Building a Live Twitter Portlet in 5 minutes

John Brunswick from Oracle demonstrates how easy it is to build a Twitter portlet and consume it in Oracle WebCenter without writing a single line of code.

In this easy to follow youtube video John walks us through the steps end-to-end, covering in detail how to:

  • Consume an XML feed in Oracle JDeveloper
  • Generate the XSD using JDeveloper
  • Create an ADF URL data control
  • Visualize the Twitter data as a table on a new JSF page
  • Expose the JSF page as a standards-based portlet (JSR 168/WSRP 2.0)
  • Register the WSRP 2.0 portlet producer with WebCenter
  • Drop the Twitter portlet onto a WebCenter page using Oracle Composer


JDeveloper 11g R1 Patch Set 1: Hundreds of New Features

Most of the WebCenter new features in PS1 are pretty fundamental, complex big ticket items. On the JDeveloper/ADF side, however, there are literally hundreds of new features.

Here are the ones on top of my list:

Simplified and improved creation and management of contextual events (contextual events are used for inter-component communication):

  • Create an ADF contextual event from a faces button, managed bean or JavaScript as well as from any ADF value binding, action binding or navigator binding.
  • Edit contextual events using the new contextual events tab in the bindings editor.
  • Declaratively specify raise conditions for an event.
  • Pass a binding value, data control method return, managed bean method return value, string literal or other expression as an event payload.
  • Choose to subscribe to an event only if it’s raised by a particular component.
  • Declaratively specify handle conditions for an event.

ContextualEventsImproved Design time experience: JSF visual editor and design time EL execution:

  • Improved feedback on drop zones
  • Clearer presentation of the name of the object under cursor
  • Significant performance improvements
  • Improved ability to work with components that can be collapsed (ShowDetailItem)
  • EL that is resolvable at design time now renders in the visual editor. New options for handling EL that cannot be resolved at design time include: hide the EL completely, show dummy data, show the EL (either in full or abbreviated form).

VisualEditorJSON Support: New support for editing JSON files, including creating new JSON files, syntax highlighting, structure pane, brace matching, and code folding.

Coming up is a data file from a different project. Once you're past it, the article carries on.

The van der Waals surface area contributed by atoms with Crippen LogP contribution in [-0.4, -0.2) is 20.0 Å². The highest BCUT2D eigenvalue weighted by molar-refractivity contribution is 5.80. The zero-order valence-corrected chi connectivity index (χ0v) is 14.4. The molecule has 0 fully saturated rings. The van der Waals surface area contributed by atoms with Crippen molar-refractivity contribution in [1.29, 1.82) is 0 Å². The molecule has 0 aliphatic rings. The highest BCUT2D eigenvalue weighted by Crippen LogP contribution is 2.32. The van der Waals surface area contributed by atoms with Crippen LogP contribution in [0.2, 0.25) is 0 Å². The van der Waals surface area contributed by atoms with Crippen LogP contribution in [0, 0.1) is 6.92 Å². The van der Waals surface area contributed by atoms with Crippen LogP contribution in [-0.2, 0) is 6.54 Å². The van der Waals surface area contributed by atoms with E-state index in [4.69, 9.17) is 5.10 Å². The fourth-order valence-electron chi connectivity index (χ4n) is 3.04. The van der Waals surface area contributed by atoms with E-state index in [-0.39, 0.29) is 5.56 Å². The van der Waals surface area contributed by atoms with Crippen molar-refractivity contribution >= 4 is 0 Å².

New Carousel and Improved Hierarchy Viewer components

CarouselHere you find a (more) complete list of new features.

ADF and WebCenter Mashup: Publishing Google Gadgets with Ensemble

igoogleWith Tom Quigley we just published a new demo showcasing what it takes to publish ADF or WebCenter applications as Google Gadgets. The demo walks you through the simple steps of building an ADF application, exposing it as a Google Gadget with Ensemble, and consuming the gadget in iGoogle.

Hosted ADF Faces Demo

You can take a serious look at the 150 or so JSF view components that ADF offers. We have a hosted demo app that covers skinning, runtime skin selection, and drag and drop capabilities as well. You are one click away from it. Click now! 😉


Oracle JDeveloper and ADF 11g Have Arrived

The very first production pieces of the 11g Fusion Middleware stack are available for download. Now you can start building your very rich Ajax applications with the technology of your choice, including JSF, EJB 3.0, ADF, and Spring, all of which is running on the WebLogic Application Server. Here is the very impressive list of 11g new features.

Important note: This release does not contain any of the SOA and WebCenter capabilities, those are currently scheduled to be released in the first half of 2009.

If you’re a WebCenter customer, or are interested in adding WebCenter capabilities, such as portlets, content integration, runtime customization, threaded discussions, wikis, blogs, tags, links, etc. to your applications, you have two options to choose from:

  1. Start building your application using the 10.1.3.x release of JDeveloper, ADF, and Oracle Webcenter. This is nothing new, this option has been around ever since WebCenter was released.
    Pros: You can consume content and portlets in applications today.
    Cons: You don’t have the richness of the 11g ADF-Faces components. Also, you’ll have to go through a migration process to get your applications from 10.1.3.x to 11.
  2. Use the newly released JDeveloper and ADF 11g to build the model and the ADF view layers of your application, and inject the WebCenter and SOA parts when they become available.
    Pros: You can use the full power of the new ADF-Faces components, and the greatly improved JDeveloper right away, deployed to WebLogic Server.
    Cons: No SOA or WebCenter functionality available yet.

In addition to weighing the importance of the capabilities mentioned above, you’ll also have to take your time lines (development, test/stage, production) into account.

ADF Methodology – Unconference Session

Unconference sessions provide yet another great way to hear/learn from experts, as well as to contribute to share your experience. Here is the list of unconference sessions at this year’s OpenWorld.

The keeps changing and growing, but from today’s snapshot the ADF Methodology and the Enterprise 2.0 ones sound really interesting.

When and Where?

Moscone West 3rd Floor:
Monday, Sep 22, Overlook I: Overlook I: Enterprise 2.0: What is is, and how you’ll fail. (by Brian “Bex” Huff)
Wednesday, Sep 24, Overlook I: ADF Methodology Workgroup (Lead: Chris Muir)